We weren’t cruel and inhumane-we were curious children of the fifties looking for entertainment on warm, humid summer nights right before the sun went down in the waning dusk of the day. Most nights we hunted for lightning bugs illuminated in all their wonder as they flew across the invisible borders between houses crisscrossing from front to back as we chased them mercilessly. We caught them in our hands and carefully placed them in glass jars for safe (??) keeping. We held magic and wonder in our hands as we watched the intermittent twinkling light that leaked between our tightly closed fingers.
But before the chase, our first challenge was finding jars with matching lids. Mother was anything but organized, and we often searched the discarded trash, the kitchen cabinets and under the sink to find a jar. When that search revealed no finds we looked in the refrigerator for that jar of jelly or mayonnaise that was nearly empty. We tried not to get caught taking jars out of the refrigerator, but we were probably not as successful at that chicanery as we thought. The lingering smell of mayonnaise in a recently washed out jar was a telltale sign that we had pilfered a jar still containing food. The smell was probably a bit of a put off for the captured creatures as well, but we did not care what lightning bugs thought, and besides, they might even have liked their odoriferous prison!
After finding just the right jar, we punched holes in the metal lid. We, meaning Daddy. He was the keeper of the knives and other sharp instruments so he was the one who carefully positioned the knife on the lid, placing the palm of his hand on the top of the knife handle and pounded one hand with the other. He usually punched four or five holes in the lid, which generally allowed enough oxygen to enter the glass-enclosed space to keep the bugs alive. Then, we were ready to hunt.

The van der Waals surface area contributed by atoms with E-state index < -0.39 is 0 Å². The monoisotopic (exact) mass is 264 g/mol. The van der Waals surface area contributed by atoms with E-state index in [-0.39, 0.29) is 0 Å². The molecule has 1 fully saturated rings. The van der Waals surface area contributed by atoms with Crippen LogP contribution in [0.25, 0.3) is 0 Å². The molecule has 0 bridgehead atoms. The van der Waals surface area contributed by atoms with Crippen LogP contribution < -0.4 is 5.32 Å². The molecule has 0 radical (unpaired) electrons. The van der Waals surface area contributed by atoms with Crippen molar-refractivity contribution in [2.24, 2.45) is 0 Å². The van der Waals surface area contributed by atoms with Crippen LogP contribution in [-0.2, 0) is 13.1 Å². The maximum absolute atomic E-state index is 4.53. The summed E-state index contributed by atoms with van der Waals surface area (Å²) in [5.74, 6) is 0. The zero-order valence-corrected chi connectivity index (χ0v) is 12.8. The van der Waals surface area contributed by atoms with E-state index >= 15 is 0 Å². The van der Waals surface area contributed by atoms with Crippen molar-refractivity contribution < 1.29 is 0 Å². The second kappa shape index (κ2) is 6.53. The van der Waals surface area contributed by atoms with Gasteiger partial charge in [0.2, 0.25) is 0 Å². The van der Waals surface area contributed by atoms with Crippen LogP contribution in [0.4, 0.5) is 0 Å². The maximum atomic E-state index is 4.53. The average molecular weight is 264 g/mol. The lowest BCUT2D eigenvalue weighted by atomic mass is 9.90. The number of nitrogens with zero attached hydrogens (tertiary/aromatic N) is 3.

It wasn’t difficult to track or trap the bugs because there was an abundant supply on those summer nights. After sunset, they swarmed our back yard, which was adjacent to the forbidden cornfields-property of the local state mental hospital. Oh, I forgot to mention. Our property backed up to the state mental hospital-referred to as Woodmere Asylum in the old days. Definitely more about that later.
We ran through the neighbors’ front and back yards with our small hands poised to capture the bugs as they lit our way through the darkness. Our child’s play was about competition in the end, as we always wanted to know who caught the most bugs. Sometimes the competition was just between Sissy and me and at other times, there was a crowd of kids running through the neighborhood. Three girls lived two doors down, another two girls and a boy lived further down the street, and five boys lived right next door. With all of us involved in the sport, the cacophony of noise we created, punctuated the darkness which surrounded us on our search.
Once we captured the bugs, there was little left to do. We watched the creatures “turn on-turn off” in their temporary homes and when we tired of the light show, we released them into the night. We never considered the physical or psychological harm imposed on our captives, and we considered the adventure humane, because in the end, we always gave them their freedom. It was an early version of catch and release.
As they flew from their glass prisons, the twinkling lights moved into the distance. They floated above the flowers and vegetables of the garden like crown jewels, and moved quickly away from our property disappearing into the forbidden cornfields. It was a fantastical adventure. In our uneducated knowledge of lightning bugs, we imagined that perhaps their minds altered during captivity and they traveled through those cornfields and into the world of the almost forgotten inmates of the asylum, joining them in their fantasies and hallucinations. Childish thoughts or imaginations gone wild. We’ll never know. The lightning bugs carried their secrets with them as they joined the other captives who were jarred in Indiana.